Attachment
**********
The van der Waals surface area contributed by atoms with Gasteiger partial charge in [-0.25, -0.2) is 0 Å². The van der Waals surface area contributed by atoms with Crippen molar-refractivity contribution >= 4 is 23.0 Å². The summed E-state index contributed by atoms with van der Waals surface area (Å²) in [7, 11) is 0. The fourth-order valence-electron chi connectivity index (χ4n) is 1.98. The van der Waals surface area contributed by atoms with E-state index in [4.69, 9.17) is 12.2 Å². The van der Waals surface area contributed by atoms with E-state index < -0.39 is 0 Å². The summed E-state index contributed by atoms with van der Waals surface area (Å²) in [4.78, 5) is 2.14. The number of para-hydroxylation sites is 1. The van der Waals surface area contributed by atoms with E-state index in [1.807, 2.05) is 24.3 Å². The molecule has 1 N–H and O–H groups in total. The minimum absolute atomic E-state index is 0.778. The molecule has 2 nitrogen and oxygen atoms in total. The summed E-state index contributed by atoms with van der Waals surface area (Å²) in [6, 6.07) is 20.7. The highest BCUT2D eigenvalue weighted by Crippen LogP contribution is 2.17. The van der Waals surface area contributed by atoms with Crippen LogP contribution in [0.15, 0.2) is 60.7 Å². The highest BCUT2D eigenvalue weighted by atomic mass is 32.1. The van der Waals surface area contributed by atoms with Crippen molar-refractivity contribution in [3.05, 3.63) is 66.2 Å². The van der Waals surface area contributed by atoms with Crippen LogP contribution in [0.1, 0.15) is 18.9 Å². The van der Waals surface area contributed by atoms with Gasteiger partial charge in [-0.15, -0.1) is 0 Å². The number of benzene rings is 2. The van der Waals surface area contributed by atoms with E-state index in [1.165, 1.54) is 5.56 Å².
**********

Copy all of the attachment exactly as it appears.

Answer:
The van der Waals surface area contributed by atoms with Gasteiger partial charge in [-0.25, -0.2) is 0 Å². The van der Waals surface area contributed by atoms with Crippen molar-refractivity contribution >= 4 is 23.0 Å². The summed E-state index contributed by atoms with van der Waals surface area (Å²) in [7, 11) is 0. The fourth-order valence-electron chi connectivity index (χ4n) is 1.98. The van der Waals surface area contributed by atoms with E-state index in [4.69, 9.17) is 12.2 Å². The van der Waals surface area contributed by atoms with E-state index < -0.39 is 0 Å². The summed E-state index contributed by atoms with van der Waals surface area (Å²) in [4.78, 5) is 2.14. The number of para-hydroxylation sites is 1. The van der Waals surface area contributed by atoms with E-state index in [1.807, 2.05) is 24.3 Å². The molecule has 1 N–H and O–H groups in total. The minimum absolute atomic E-state index is 0.778. The molecule has 2 nitrogen and oxygen atoms in total. The summed E-state index contributed by atoms with van der Waals surface area (Å²) in [6, 6.07) is 20.7. The highest BCUT2D eigenvalue weighted by Crippen LogP contribution is 2.17. The van der Waals surface area contributed by atoms with Crippen LogP contribution in [0.15, 0.2) is 60.7 Å². The highest BCUT2D eigenvalue weighted by atomic mass is 32.1. The van der Waals surface area contributed by atoms with Crippen molar-refractivity contribution in [3.05, 3.63) is 66.2 Å². The van der Waals surface area contributed by atoms with Crippen LogP contribution in [0.1, 0.15) is 18.9 Å². The van der Waals surface area contributed by atoms with Gasteiger partial charge in [-0.15, -0.1) is 0 Å². The number of benzene rings is 2. The van der Waals surface area contributed by atoms with E-state index in [1.165, 1.54) is 5.56 Å².